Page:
Basic Express Server in Node.js

Michael Auderer

Express is a web application framework for Node.js that allows you to spin up robust APIs and web servers in a much easier and cleaner way. It is a lightweight package that does not obscure the core Node.js features. In this post we’ll go over how to setup a very basic web server.

Installation

Express is very simple to install. Simply install it via npm as you would with any other package.

$ npm install express --save

Usage

Now that Express is installed, here’s what the most basic server looks like:

const express = require('express');
const app = express();

app.get('/', (req, res) => {
    res.send('An alligator approaches!');
});

app.listen(3000, () => console.log('Gator app listening on port 3000!'));

Now, run this script, and navigate to localhost:3000 in your browser. You should see the message An alligator approaches! in your browser window!

Let’s go over each section of this code to explain how Express works.

Explanation

const express = require('express');
const app = express();

The first line here is grabbing the main Express module from the package you installed. This module is a function, which we then run on the second line to create our app variable. You can create multiple apps this way, each with their own requests and responses.

app.get('/', (req, res) => {
    res.send('An alligator approaches!');
});

This bite of code is where we tell our Express server how to handle a GET request to our server. Express includes similar functions for POST, PUT, etc. using app.post(...), app.put(...), etc.

These functions take two main parameters. The first is the URL for this function to act upon. In this case, we are targeting '/', which is the root of our website: in this case, localhost:3000.

The second parameter is a function with two arguments: req, and res. req represents the request that was sent to the server; We can use this object to read data about what the client is requesting to do. res represents the response that we will send back to the client. Here, we are calling a function on res to send back a response: 'An alligator approaches!'.

app.listen(3000, () => console.log('Gator app listening on port 3000!'));

Finally, once we’ve set up our requests, we must start our server! We are passing 3000 into the listen function, which tells the app which port to listen on. The function passed-in as the second parameter is optional, and runs when the server starts up. This just gives us some feedback in the console to know that our application is running.

And there we have it, a basic web server! However, we definitely want to send more than just a single line of text back to the client. Let’s briefly cover what middleware is and how to set this server up as a static file server!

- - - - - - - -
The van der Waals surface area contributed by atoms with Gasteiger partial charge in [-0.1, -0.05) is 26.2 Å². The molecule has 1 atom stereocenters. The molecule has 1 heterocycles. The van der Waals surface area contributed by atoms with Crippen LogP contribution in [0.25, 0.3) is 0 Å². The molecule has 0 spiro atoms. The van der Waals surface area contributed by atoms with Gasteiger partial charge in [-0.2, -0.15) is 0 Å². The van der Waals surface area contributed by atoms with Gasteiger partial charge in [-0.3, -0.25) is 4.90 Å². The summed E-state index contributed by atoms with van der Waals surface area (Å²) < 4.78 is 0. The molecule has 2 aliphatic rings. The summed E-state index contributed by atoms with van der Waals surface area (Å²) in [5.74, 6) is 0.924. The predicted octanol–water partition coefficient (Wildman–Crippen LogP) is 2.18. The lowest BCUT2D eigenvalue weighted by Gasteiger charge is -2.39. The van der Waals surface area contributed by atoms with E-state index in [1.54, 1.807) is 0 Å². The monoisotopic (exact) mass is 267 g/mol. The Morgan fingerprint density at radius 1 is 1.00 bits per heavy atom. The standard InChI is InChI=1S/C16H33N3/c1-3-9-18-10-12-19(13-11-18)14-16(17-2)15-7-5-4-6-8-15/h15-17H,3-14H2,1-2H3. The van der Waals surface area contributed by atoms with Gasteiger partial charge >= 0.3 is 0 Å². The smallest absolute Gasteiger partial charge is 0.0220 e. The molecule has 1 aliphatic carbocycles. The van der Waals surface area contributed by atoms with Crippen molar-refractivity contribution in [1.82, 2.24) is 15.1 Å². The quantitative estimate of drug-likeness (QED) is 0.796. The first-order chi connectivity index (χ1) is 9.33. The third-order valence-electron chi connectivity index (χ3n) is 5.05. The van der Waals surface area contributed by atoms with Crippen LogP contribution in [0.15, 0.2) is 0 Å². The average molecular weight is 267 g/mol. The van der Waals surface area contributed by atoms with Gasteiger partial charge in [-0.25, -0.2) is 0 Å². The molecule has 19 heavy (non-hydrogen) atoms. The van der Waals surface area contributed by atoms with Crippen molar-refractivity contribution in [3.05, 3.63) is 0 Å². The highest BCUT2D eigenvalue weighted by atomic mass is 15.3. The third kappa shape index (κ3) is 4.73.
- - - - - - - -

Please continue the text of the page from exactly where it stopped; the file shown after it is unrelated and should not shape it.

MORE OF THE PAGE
Middleware

With Express, we can write and use middleware functions, which have access to ALL http requests coming to the server. These functions can:

  • Execute any code.
  • Make changes to the request and the response objects.
  • End the request-response cycle.
  • Call the next middleware function in the stack.

We can write our own middleware functions, or use third-party middleware by importing them the same way we would with any other package. Let’s start by writing our own middleware, then we’ll try using some existing middleware to serve static files.

To define a middleware function, we call app.use() and pass it a function. Here’s a basic middleware function to print the current time in the console during every request:

app.use((req, res, next) => {
    console.log('Time: ', Date.now());
    next();
});

The next() call tells the middleware to go to the next middleware function, if there is one. This is important to include at the end of our function - otherwise, the request will get stuck on this middleware.

We can optionally pass a path to the middleware, which will only handle requests to that route. For example:

app.use('/nest', (req, res, next) => {
    console.log('Request type: ', req.method);
    next();
});

By passing '/nest' as the first argument to app.use(), this function will only run for requests sent to localhost:3000/nest.

Now, let’s try using existing middleware to serve static files. Express comes with a built-in middleware function: express.static. We will also use a third-party middleware function, serve-index, to display an index listing of our files.

First, inside the same folder where the express server is located, create a folder called public and put some files in there (any files will do, perhaps some images of gators).

Then, install the package serve-index:

$ npm install serve-index --save

Import the serve-index package at the top of our server file:

const serveIndex = require('serve-index');

Now, let’s include the express.static and serveIndex middlewares and tell them the path to access from and the name of our folder:

app.use('/gators', express.static('public'))
app.use('/gators', serveIndex('public'))

Now, restart your server and navigate to localhost:3000/gators. You should see a listing of all your files!

There we have it, a basic Express server using Node.js. To learn more about Express, they have multiple guides and documentation on their website: expressjs.com

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